“Star Archeology”; reveals a stream of stars consisting of an ancient globular cluster torn down Milky Waygravity 2 billion years ago.
A team of astronomers, including Carnegie’s Ting Li and Alexander Ji, discovered a stellar stream of remnants of an ancient globular cluster torn apart 2 billion years ago by the gravity of the Milky Way, when the most complex life forms on Earth were unicellular organisms. This surprising finding, published in 2006 nature, uses the usual wisdom of how these celestial objects are formed.
Imagine a sphere made up of a million stars bounded by gravitational forces and orbiting the galactic nucleus. It is a ball cluster. About 150 of them live in the Milky Way, forming a tense halo surrounding our galaxy.
However, the spherical cluster that caused this newly discovered stream of stars was very different in its life cycle from the spherical clusters seen today.
“It’s a stellar archeology that reveals remnants of something ancient, encompassing a more recent phenomenon,” she explained.
Using an Anglo-Australian telescope, the flux was revealed by S5, a collaborative spectroscopic study of the flow of southern stars. The Li-led initiative aims to link stellar motion and chemistry in the southern hemisphere.
This study collaborates with stellar flow in the Phoenix constellation.
“The remnants of the global clusters that make up the Phoenix stream were destroyed billions of years ago, but fortunately there will be a memory of its formation in a very early universe that we can read from the chemical composition of its stars,” Li said.
The team measured the abundance of heavier elements – what astronomers call stellar metallicity.
The makeup of the star reflects the cloud of gas in the galaxy from which it is born. The more previous generations of stars sow this material with the heavy elements they produced during their lifetimes, the richer or more metallic the stars are. Therefore, a very ancient primitive star will have almost no heavy elements.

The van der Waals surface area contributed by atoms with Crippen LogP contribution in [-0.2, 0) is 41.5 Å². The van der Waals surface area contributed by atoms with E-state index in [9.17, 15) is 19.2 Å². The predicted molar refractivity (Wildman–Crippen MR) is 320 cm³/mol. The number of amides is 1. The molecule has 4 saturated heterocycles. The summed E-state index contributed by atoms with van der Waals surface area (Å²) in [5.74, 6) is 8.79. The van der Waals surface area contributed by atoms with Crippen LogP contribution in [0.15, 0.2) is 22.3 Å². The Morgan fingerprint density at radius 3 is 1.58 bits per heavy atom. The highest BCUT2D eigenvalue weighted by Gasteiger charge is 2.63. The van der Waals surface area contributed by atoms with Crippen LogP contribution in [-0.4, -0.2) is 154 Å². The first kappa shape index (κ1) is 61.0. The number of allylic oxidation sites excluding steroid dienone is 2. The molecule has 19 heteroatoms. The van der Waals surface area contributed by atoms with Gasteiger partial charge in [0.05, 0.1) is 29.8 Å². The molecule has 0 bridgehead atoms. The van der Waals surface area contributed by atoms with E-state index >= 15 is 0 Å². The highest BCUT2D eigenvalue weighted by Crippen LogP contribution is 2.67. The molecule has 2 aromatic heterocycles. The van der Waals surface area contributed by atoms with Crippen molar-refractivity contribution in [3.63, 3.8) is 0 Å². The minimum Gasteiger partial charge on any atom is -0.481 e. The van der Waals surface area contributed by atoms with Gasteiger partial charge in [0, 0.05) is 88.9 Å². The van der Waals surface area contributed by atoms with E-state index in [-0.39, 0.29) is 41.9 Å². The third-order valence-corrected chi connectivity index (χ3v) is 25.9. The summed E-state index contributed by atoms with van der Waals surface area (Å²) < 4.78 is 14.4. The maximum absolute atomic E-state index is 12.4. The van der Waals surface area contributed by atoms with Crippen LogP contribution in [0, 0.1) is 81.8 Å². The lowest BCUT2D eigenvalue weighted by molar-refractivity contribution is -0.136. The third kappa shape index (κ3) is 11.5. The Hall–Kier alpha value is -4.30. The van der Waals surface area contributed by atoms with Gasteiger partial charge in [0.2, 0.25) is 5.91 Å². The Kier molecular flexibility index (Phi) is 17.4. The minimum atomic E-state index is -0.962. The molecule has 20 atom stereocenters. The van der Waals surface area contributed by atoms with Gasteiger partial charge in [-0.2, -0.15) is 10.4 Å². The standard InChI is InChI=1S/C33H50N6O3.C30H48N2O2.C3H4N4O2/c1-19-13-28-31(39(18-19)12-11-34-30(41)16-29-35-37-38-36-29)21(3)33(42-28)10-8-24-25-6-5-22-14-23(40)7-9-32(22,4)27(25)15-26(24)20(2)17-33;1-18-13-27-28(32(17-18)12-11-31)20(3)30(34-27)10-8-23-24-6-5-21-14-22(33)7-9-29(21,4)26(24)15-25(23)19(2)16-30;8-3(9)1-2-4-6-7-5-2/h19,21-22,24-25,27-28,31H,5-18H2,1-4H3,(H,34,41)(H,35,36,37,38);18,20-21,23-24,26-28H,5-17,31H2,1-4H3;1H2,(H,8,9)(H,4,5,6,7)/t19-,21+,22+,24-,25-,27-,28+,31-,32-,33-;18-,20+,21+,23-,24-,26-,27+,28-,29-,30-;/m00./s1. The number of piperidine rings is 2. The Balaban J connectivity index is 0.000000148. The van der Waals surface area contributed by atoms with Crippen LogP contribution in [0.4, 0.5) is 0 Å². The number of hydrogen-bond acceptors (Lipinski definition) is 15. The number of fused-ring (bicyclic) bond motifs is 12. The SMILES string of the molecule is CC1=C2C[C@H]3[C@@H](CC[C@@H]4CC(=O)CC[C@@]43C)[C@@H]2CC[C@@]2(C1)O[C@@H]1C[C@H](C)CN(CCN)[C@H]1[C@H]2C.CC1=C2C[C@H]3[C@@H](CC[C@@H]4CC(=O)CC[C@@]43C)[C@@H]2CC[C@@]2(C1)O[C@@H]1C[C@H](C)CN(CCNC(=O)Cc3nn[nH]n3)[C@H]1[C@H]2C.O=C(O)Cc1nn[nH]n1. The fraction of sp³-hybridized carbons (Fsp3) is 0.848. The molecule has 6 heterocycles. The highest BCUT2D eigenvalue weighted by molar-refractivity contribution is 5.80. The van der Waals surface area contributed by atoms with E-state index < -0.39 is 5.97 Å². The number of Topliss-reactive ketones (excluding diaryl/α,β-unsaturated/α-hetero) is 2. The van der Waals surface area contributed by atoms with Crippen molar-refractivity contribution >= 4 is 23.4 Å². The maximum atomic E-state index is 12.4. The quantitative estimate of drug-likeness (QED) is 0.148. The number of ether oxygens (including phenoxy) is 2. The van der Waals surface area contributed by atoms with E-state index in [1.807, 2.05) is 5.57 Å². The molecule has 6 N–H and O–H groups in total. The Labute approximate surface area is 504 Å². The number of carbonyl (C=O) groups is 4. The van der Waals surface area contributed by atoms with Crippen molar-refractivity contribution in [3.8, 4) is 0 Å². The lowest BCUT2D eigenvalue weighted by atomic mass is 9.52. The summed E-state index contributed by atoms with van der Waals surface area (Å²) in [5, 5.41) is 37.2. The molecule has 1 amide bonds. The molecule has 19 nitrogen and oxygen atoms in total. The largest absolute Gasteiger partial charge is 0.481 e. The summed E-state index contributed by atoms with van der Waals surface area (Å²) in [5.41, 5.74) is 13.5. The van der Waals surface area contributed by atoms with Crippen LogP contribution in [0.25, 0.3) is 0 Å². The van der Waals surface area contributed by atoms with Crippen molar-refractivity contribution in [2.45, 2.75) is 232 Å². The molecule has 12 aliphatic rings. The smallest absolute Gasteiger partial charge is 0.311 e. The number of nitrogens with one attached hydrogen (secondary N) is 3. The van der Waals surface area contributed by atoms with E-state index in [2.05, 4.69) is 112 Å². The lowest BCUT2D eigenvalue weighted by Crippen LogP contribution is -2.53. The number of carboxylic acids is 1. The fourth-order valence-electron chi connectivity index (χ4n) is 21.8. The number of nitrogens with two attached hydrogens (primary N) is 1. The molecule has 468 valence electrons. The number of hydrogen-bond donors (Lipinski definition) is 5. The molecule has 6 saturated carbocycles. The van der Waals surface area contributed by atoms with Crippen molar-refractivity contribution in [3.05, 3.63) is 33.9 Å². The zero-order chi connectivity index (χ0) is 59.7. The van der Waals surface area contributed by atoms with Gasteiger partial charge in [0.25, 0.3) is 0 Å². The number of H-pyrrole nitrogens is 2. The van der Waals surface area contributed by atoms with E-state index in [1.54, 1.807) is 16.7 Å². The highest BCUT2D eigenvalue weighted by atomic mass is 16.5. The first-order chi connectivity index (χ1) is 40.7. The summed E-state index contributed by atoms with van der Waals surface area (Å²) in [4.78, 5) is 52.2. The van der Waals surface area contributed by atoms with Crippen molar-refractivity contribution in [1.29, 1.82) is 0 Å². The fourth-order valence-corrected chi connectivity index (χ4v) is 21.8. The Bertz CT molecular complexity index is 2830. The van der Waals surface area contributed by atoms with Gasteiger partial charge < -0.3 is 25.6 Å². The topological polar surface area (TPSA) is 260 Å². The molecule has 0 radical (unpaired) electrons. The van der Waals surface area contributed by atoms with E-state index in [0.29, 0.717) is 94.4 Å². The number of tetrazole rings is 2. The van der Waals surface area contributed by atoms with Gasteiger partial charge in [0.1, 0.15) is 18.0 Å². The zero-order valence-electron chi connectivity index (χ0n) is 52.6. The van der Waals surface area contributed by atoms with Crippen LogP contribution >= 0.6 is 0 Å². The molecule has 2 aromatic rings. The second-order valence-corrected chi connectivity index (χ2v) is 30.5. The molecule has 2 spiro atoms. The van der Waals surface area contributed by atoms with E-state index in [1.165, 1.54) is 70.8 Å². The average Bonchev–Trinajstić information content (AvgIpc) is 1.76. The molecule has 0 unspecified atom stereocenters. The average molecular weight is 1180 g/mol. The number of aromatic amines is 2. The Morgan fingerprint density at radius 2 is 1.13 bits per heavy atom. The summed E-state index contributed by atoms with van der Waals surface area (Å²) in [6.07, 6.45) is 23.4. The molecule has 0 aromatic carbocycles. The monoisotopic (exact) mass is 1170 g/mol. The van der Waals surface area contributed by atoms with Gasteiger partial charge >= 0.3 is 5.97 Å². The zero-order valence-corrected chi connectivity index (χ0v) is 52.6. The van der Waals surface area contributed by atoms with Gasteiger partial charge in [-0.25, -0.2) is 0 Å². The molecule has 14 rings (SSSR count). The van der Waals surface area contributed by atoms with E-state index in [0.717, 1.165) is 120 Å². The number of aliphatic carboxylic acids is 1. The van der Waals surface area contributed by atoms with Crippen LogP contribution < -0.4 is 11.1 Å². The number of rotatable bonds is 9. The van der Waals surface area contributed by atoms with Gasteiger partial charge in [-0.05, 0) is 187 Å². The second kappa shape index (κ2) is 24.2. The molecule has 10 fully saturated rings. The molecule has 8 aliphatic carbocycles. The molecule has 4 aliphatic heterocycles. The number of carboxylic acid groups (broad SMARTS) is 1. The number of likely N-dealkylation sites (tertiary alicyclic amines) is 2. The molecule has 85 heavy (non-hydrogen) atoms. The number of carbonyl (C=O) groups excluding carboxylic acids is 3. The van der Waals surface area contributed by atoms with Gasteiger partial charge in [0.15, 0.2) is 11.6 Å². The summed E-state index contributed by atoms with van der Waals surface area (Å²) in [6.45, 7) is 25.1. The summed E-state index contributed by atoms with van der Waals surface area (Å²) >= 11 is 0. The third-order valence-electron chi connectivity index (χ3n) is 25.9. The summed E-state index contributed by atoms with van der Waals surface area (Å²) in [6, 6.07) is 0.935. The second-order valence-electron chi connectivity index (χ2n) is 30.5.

“We were surprised to see that Phoenix Creek is markedly different from all other Milky Way ball clusters,” explained lead author Zhen Wan of the University of Sydney. “Although the cluster was destroyed billions of years ago, we can still say that it formed in the early universe.”
Since other known spherical clusters are enriched by the presence of forged heavy elements from previous generations of stars, it has been theorized that a minimal amount of heavier elements is required to form a spherical cluster.
However, the ancestor of the Phoenix Stream is well below this predicted minimum metallicity, which poses a significant problem to previous ideas about how ball clusters are born. “One possible explanation is that the Phoenix stream is the last form of its kind – a remnant of groups of globular groups born in a radically different environment than the one we see today,” Li said.
The researchers suggested that these no longer communicating ball swarms were stably depleted by the gravitational forces of the Milky Way, which tore them to pieces. Remnants of other ancient globular clusters may also live as weak streams that can still be detected before they dissipate over time.
“There’s a lot of theoretical work left, so we now have a lot of new questions on how to figure out how galaxies and globular clusters form,” said co-author Geraint Lewis, also from the University of Sydney.
Reference: 2020 July 29 nature.
DOI: 10.1038 / s41586-020-2483-6
This study was part of the “Southern Stellar Flow” spectroscopic study or, in short, only S5, an international collaboration using a 2dF / AAOmega instrument with an Anglo-Australian telescope in Koonabarabran, NSW, to examine stellar fluxes detected during a dark energy study (DES).
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